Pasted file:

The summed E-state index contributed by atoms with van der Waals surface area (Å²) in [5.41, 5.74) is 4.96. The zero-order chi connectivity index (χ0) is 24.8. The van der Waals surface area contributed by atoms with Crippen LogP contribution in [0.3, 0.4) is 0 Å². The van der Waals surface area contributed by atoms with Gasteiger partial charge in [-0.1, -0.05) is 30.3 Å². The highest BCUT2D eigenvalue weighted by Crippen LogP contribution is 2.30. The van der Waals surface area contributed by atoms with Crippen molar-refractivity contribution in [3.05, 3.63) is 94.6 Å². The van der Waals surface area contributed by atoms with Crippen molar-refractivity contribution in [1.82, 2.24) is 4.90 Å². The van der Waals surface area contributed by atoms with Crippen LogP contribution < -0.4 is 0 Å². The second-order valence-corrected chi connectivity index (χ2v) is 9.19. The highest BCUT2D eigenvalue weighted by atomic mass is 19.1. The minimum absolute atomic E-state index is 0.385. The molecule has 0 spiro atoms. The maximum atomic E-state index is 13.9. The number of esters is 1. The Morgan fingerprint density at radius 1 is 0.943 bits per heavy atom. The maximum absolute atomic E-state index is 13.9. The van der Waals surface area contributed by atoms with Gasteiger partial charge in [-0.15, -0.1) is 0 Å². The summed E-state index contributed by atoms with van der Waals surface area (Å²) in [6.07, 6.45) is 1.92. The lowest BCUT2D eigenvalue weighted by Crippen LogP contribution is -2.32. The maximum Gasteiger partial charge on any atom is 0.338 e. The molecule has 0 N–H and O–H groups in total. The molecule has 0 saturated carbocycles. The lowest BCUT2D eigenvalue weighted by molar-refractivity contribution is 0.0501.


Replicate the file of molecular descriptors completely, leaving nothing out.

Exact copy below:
The summed E-state index contributed by atoms with van der Waals surface area (Å²) in [5.41, 5.74) is 4.96. The zero-order chi connectivity index (χ0) is 24.8. The van der Waals surface area contributed by atoms with Crippen LogP contribution in [0.3, 0.4) is 0 Å². The van der Waals surface area contributed by atoms with Gasteiger partial charge in [-0.1, -0.05) is 30.3 Å². The highest BCUT2D eigenvalue weighted by Crippen LogP contribution is 2.30. The van der Waals surface area contributed by atoms with Crippen molar-refractivity contribution in [3.05, 3.63) is 94.6 Å². The van der Waals surface area contributed by atoms with Crippen molar-refractivity contribution in [1.82, 2.24) is 4.90 Å². The van der Waals surface area contributed by atoms with Crippen LogP contribution < -0.4 is 0 Å². The second-order valence-corrected chi connectivity index (χ2v) is 9.19. The highest BCUT2D eigenvalue weighted by atomic mass is 19.1. The minimum absolute atomic E-state index is 0.385. The molecule has 0 spiro atoms. The maximum atomic E-state index is 13.9. The number of esters is 1. The Morgan fingerprint density at radius 1 is 0.943 bits per heavy atom. The maximum absolute atomic E-state index is 13.9. The van der Waals surface area contributed by atoms with Gasteiger partial charge in [-0.15, -0.1) is 0 Å². The summed E-state index contributed by atoms with van der Waals surface area (Å²) in [6.07, 6.45) is 1.92. The lowest BCUT2D eigenvalue weighted by Crippen LogP contribution is -2.32. The maximum Gasteiger partial charge on any atom is 0.338 e. The molecule has 0 N–H and O–H groups in total. The molecule has 0 saturated carbocycles. The lowest BCUT2D eigenvalue weighted by molar-refractivity contribution is 0.0501.